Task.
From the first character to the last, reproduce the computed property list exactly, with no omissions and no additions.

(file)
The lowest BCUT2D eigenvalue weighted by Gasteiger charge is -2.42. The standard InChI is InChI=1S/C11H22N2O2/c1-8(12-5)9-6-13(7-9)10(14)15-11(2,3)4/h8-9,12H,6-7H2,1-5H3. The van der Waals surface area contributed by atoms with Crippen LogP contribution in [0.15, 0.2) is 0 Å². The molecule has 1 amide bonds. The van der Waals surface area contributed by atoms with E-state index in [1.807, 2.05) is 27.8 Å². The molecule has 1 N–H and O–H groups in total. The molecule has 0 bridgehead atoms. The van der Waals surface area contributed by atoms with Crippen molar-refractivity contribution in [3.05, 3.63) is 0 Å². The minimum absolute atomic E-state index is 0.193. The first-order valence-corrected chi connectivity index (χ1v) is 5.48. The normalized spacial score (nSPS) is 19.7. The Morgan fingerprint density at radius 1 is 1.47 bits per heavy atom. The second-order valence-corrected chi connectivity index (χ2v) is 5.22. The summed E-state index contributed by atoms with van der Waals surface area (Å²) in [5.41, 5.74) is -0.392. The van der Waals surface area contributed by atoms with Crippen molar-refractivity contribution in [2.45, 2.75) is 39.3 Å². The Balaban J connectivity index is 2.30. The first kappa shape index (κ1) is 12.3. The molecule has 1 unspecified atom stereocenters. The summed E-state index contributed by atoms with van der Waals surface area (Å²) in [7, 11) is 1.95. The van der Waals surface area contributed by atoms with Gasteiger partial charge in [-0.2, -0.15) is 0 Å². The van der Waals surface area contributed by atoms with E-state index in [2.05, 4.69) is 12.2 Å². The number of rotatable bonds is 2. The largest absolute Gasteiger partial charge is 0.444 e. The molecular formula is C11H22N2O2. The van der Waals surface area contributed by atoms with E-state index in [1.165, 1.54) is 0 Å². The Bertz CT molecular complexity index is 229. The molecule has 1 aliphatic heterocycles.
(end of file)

The lowest BCUT2D eigenvalue weighted by Gasteiger charge is -2.42. The standard InChI is InChI=1S/C11H22N2O2/c1-8(12-5)9-6-13(7-9)10(14)15-11(2,3)4/h8-9,12H,6-7H2,1-5H3. The van der Waals surface area contributed by atoms with Crippen LogP contribution in [0.15, 0.2) is 0 Å². The molecule has 1 amide bonds. The van der Waals surface area contributed by atoms with E-state index in [1.807, 2.05) is 27.8 Å². The molecule has 1 N–H and O–H groups in total. The molecule has 0 bridgehead atoms. The van der Waals surface area contributed by atoms with Crippen molar-refractivity contribution in [3.05, 3.63) is 0 Å². The minimum absolute atomic E-state index is 0.193. The first-order valence-corrected chi connectivity index (χ1v) is 5.48. The normalized spacial score (nSPS) is 19.7. The Morgan fingerprint density at radius 1 is 1.47 bits per heavy atom. The second-order valence-corrected chi connectivity index (χ2v) is 5.22. The summed E-state index contributed by atoms with van der Waals surface area (Å²) in [5.41, 5.74) is -0.392. The van der Waals surface area contributed by atoms with Crippen molar-refractivity contribution in [2.45, 2.75) is 39.3 Å². The Balaban J connectivity index is 2.30. The first kappa shape index (κ1) is 12.3. The molecule has 1 unspecified atom stereocenters. The summed E-state index contributed by atoms with van der Waals surface area (Å²) in [7, 11) is 1.95. The van der Waals surface area contributed by atoms with Gasteiger partial charge in [-0.2, -0.15) is 0 Å². The van der Waals surface area contributed by atoms with E-state index in [2.05, 4.69) is 12.2 Å². The number of rotatable bonds is 2. The largest absolute Gasteiger partial charge is 0.444 e. The molecular formula is C11H22N2O2. The van der Waals surface area contributed by atoms with E-state index in [1.165, 1.54) is 0 Å². The Bertz CT molecular complexity index is 229. The molecule has 1 aliphatic heterocycles.